Amherst to forge ahead on Jones Library project in wake of court decision

  • An artist’s conception shows a renovated and expanded Jones Library as seen from next to the Amherst History Museum. COURTESY FINEGOLD ALEXANDER ARCHITECTS

Staff Writer
Published: 5/2/2021 8:08:20 PM

AMHERST — A building committee will soon be formed to oversee the process of expanding and renovating the Jones Library into a fully accessible community center following a court decision halting an effort by petitioners seeking a townwide referendum on the project.

With a Hampshire Superior Court judge on Friday denying a preliminary injunction sought by residents attempting to bring the $36.3 million project to a townwide vote, library and town officials say they can begin work on enhancing the Amity Street building, built in 1928 and most recently expanded in the early 1990s.

Although uncertainty remains about whether more obstacles may be presented, Town Manager Paul Bockelman said the judge’s decision allowed him to sign contracts with the Massachusetts Board of Library Commissioners so the town can begin receiving payments from the $13.87 million state grant.

In an affidavit filed with the court, Bockelman wrote that a delay in signing this contract could result in higher costs for the building project if the first $2.77 million payment doesn’t come in on time.

Library trustees President Austin Sarat said he has been pleased by the overwhelming support the proposal has received. In addition to creating the building committee, work on fundraising can begin in earnest, and the design development process can get underway to take the building from 48,000 square feet to 63,000 square feet.

“This is an exciting moment for Amherst, as we continue the work that is necessary to revitalize the Jones Library, make it a model of environmental sustainability, and ensure that it serves all Amherst residents,” Sarat said.

The Town Council voted 10-2, with one abstention, on April 5 to borrow $15.75 million within the tax levy, meaning the project doesn’t require a Proposition 2½ debt exclusion override.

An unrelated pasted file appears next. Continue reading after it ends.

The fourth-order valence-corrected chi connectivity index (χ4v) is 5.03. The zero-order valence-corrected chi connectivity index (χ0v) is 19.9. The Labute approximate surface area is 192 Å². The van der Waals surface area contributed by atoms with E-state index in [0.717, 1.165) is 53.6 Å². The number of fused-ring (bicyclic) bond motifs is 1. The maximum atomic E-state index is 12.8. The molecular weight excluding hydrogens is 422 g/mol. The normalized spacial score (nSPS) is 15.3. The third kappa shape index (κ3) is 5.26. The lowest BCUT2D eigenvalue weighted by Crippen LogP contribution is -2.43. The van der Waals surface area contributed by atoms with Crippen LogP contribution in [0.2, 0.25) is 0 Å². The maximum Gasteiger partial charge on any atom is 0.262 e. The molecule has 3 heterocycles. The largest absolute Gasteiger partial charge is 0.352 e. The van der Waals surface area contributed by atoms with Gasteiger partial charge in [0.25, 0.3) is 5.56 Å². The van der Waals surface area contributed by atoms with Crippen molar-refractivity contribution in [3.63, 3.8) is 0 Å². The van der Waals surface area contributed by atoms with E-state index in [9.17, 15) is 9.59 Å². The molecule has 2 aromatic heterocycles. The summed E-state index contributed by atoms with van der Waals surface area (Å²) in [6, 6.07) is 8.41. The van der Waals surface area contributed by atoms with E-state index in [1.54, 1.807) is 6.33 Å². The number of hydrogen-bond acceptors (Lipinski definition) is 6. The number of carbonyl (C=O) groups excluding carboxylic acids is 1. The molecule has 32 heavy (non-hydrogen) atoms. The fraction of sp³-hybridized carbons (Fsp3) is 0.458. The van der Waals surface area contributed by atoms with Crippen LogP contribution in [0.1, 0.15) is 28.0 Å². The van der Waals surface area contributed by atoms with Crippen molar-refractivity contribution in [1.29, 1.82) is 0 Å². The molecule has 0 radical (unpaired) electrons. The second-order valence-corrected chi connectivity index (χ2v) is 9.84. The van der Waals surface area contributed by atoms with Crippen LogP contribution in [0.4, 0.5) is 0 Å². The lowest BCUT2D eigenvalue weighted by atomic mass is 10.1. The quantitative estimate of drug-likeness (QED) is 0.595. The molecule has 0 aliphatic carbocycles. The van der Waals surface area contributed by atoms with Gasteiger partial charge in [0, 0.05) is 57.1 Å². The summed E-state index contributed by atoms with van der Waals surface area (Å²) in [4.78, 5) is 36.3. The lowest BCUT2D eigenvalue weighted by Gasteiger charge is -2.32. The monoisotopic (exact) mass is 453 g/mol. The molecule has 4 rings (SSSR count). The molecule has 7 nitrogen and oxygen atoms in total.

A campaign is also underway to raise $6.6 million from private and public sources, and even with the questions about putting the project to a townwide vote, campaign co-chairman Kent Faerber said during an online community chat last week that 90 individuals have made pledges, with more than 70 of those donating $1,000 or more.

In addition to the larger building, with space for special collections, a dedicated room for teens and more area for the English as a Second Language Program, defects in the current building, such as problems with the heating, ventilation and air conditioning system, will be corrected.

Kelly Erwin, a resident who has patronized the library since the early 1970s, said she feels the project has gone through a democratic process and that the public has been able to provide enough feedback through forums and surveys.

“I feel very strongly that these plans are combining the best of the old library and what’s needed for a new library,” Erwin said. The project, Erwin said, will make the Jones a place for all residents and reinvigorate the downtown when it is complete.

That the Jones is viewed as an important attraction to draw visitors to shops and restaurants has also meant the project is endorsed by town business leaders.

Hampshire Superior Court Judge John A. Agostini denied a preliminary injunction filed by residents seeking to use the voter veto provision of the town charter. They had asked to extend by a week the time to gather the necessary signatures, use electronic signatures or cut in half the number needed. The judge ruled that would cause irreparable harm for the town and library, though he left the door open for an appeal of his decision to the Supreme Judicial Court.

The lawsuit came after the town clerk’s office certified 842 signatures, 22 fewer than the town charter requirement that 5% of voters registered at the time of the last town election are needed for a voter veto. That would have forced the council to revote and then schedule a referendum on the matter.

Petitioners are not saying whether they will appeal, but observe they have already submitted 51 affidavits signed by residents who contend their signatures should have counted.

As of Sunday, the town, its lawyers and the Board of Registrars have failed to reply to, or set a hearing date for the petitioners’ April 23 objection to the town clerk’s decision not to certify some signatures.

“We are increasingly alarmed by the lack of response from town officials to our lawful appeal and request for a hearing,” lead petition organizer Carol Gray said, adding that the town has 14 days to hold that hearing.

Among those whose signatures were not certified was Rita Burke, who was also a litigant in the court case.

“I wrote in the address that I have lived at for about 37 years, and signed my name the way I always do. I am sure that I was disqualified in error,” Burke said.

“We were very surprised by many of the disqualifications,” said Marla Jamate, another resident spearheading the petition drive. “They include well-known residents who have lived in their homes and been registered voters in Amherst for many years, including former Amherst elected officials and employees, and well-known scholars at UMass and the colleges.”

Scott Merzbach can be reached at


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